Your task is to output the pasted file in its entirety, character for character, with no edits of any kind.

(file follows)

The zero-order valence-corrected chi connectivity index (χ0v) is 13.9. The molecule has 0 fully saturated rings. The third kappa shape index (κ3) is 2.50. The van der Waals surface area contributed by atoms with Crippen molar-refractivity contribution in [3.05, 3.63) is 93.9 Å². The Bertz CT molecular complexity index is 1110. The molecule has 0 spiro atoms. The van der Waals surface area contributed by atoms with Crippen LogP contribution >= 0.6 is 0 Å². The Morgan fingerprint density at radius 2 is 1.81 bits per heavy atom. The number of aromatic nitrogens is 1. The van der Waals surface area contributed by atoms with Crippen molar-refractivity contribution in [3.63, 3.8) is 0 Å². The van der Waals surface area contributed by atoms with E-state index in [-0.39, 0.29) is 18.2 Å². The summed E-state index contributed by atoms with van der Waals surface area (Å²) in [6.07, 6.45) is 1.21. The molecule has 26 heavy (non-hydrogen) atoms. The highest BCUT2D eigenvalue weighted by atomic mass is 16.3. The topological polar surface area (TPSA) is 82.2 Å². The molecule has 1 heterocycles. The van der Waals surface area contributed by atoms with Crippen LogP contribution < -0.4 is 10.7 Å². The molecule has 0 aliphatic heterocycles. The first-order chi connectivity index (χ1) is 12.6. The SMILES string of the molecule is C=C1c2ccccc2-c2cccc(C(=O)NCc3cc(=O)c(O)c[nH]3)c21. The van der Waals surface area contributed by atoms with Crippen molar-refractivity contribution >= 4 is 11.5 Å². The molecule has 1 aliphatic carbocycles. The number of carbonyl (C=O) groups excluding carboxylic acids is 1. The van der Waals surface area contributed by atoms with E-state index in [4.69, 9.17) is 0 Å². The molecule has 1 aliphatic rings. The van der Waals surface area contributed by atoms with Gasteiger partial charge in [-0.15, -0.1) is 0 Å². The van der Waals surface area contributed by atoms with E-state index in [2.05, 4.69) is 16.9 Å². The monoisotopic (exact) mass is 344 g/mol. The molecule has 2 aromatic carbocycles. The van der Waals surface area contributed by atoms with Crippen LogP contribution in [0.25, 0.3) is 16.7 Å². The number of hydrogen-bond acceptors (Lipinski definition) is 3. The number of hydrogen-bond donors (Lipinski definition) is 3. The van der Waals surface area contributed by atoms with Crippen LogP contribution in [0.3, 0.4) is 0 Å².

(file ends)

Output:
The zero-order valence-corrected chi connectivity index (χ0v) is 13.9. The molecule has 0 fully saturated rings. The third kappa shape index (κ3) is 2.50. The van der Waals surface area contributed by atoms with Crippen molar-refractivity contribution in [3.05, 3.63) is 93.9 Å². The Bertz CT molecular complexity index is 1110. The molecule has 0 spiro atoms. The van der Waals surface area contributed by atoms with Crippen LogP contribution >= 0.6 is 0 Å². The Morgan fingerprint density at radius 2 is 1.81 bits per heavy atom. The number of aromatic nitrogens is 1. The van der Waals surface area contributed by atoms with Crippen molar-refractivity contribution in [3.63, 3.8) is 0 Å². The van der Waals surface area contributed by atoms with E-state index in [-0.39, 0.29) is 18.2 Å². The summed E-state index contributed by atoms with van der Waals surface area (Å²) in [6.07, 6.45) is 1.21. The molecule has 26 heavy (non-hydrogen) atoms. The highest BCUT2D eigenvalue weighted by atomic mass is 16.3. The topological polar surface area (TPSA) is 82.2 Å². The molecule has 1 heterocycles. The van der Waals surface area contributed by atoms with Crippen LogP contribution < -0.4 is 10.7 Å². The molecule has 0 aliphatic heterocycles. The first-order chi connectivity index (χ1) is 12.6. The SMILES string of the molecule is C=C1c2ccccc2-c2cccc(C(=O)NCc3cc(=O)c(O)c[nH]3)c21. The van der Waals surface area contributed by atoms with Crippen molar-refractivity contribution >= 4 is 11.5 Å². The molecule has 1 aliphatic carbocycles. The number of carbonyl (C=O) groups excluding carboxylic acids is 1. The van der Waals surface area contributed by atoms with E-state index in [4.69, 9.17) is 0 Å². The molecule has 1 aliphatic rings. The van der Waals surface area contributed by atoms with Gasteiger partial charge in [-0.15, -0.1) is 0 Å². The van der Waals surface area contributed by atoms with E-state index in [2.05, 4.69) is 16.9 Å². The monoisotopic (exact) mass is 344 g/mol. The molecule has 2 aromatic carbocycles. The van der Waals surface area contributed by atoms with Crippen LogP contribution in [0.25, 0.3) is 16.7 Å². The number of hydrogen-bond acceptors (Lipinski definition) is 3. The number of hydrogen-bond donors (Lipinski definition) is 3. The van der Waals surface area contributed by atoms with Crippen LogP contribution in [0.3, 0.4) is 0 Å².